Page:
Yosef Fruhman

Casually hated: The future of American Jewry

On the Shabbat before last, Nazis rallied at the University of Wisconsin Madison. On that same day, a campus organization at my university (Rutgers) reposted a rant claiming that Jews in America worried about rising antisemitism were experiencing “psychosis”.

Susan Sarandon, a famous American actress (who is neither Jewish nor Muslim) recently said that now American Jews get to feel what it’s like to be Muslim in this country. According to FBI statistics, Jews are consistently the single most targeted religious group in the United States. That number has been on the rise for years, and has gone to the moon since the war started.

I recently read an excellent op-ed called “Dear diaspora Jews: It’s over” making the argument that it’s finally time for Australians to “give up” and move to Israel. For those who aren’t familiar, there’s a common mentality in the diaspora that we will only make Aliyah when our countries become so hostile to Jews that it is no longer safe for us to stay. I hate this mentality personally, but it’s the same mentality that has fueled Aliyah for centuries. The Jews who built Israel were mostly refugees or the children of refugees, who fled to Israel before being immediately attacked. 

It’s always made more sense to me to just beat the rush and make Aliyah before it gets too bad. We have a country that will protect us, why should we wait until we need that protection? But I guess even I waited too long. 

I want to explore this a bit, and flesh out why I think we’ve reached a tipping point for Jews in America. The article above does a good job of explaining the unique situation of Australian Jewry, and we’ve known that Jews’ days in Western Europe were numbered for years. But the US has always been seen as that last bastion for diaspora, the place that had the potential to break the 2,000 year long trend of hating Jews until 1) they leave, 2) they are kicked out, or 3) they are killed.

When I was younger, I really believed that the US was the exception. All four of my grandparents came to the US as refugees, and although the country gave them some abuse when they got here, they all managed to succeed. This gave me a lot of hope- maybe this country would actually be different for the Jews. After all, there’s no way a country whose founding myth is based around a religious minority seeking refuge could still hate us.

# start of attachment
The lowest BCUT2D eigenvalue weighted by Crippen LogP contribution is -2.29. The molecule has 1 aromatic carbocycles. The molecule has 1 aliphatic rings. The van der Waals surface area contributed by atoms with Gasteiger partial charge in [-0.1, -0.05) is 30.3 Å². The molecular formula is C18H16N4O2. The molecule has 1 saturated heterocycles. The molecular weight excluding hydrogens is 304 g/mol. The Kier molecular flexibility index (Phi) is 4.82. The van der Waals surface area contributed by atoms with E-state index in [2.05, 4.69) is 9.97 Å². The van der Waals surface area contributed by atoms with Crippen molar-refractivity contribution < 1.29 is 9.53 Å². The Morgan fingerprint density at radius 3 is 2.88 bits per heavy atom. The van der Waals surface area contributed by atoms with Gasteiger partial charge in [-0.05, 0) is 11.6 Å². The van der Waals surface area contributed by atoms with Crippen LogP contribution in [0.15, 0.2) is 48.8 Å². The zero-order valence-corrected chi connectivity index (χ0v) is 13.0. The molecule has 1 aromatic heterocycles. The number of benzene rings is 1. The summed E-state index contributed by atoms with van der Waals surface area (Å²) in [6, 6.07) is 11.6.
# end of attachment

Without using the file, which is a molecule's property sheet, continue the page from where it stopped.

But antisemitism is old, and its tendrils run deep everywhere. All the immigrants who came to the US carried their beliefs about the Jews, and the whites that built the country never quite overcame that Old-World hatred. Of course, things here were better than they were in Europe, and even the MENA/SWANA region. The first President of the United States told us that antisemitism would have no place here. That’s the kind of guarantee you couldn’t dream of.

In an ordinary essay, this is where I’d go through a history of antisemitism in the United States, and show how the country has failed. I could talk about Leo Frank, the Nazi rally in Madison Square Garden, the Klan, the Turner Diaries, the links drawn by antisemites between Jews and immigrants and “the gay agenda”, the left’s diatribes about dark Jewish (sorry, Israeli) money governing US politics, the right’s obsession with George Soros, the lizard people, the Deadly Exchange theory, the Women’s March, the Black Hebrew Israelites, the Nation of Islam, Nick Fuentes, Kanye West, the Squad and so on.

But honestly, even mentioning any of those worries me. For all I know, some reader is going to Google one of those antisemitic stories or conspiracy theories, find that it agrees with their politics, and start to believe in it. This isn’t because they are an antisemite, it’s because these things are ingrained in the cultural consciousness in the United States. There’s a reason that some of those are considered “progressive”, some are considered “fascist”, and some defy classification. Antisemitism is older than the left-right political divide, and it’s found a comfy home on both sides.

And again, normally this is where I’d say “so make sure to study up on antisemitism and be sure you aren’t using harmful rhetoric!” But I’ve given up. The game is over, we lost, time to go home.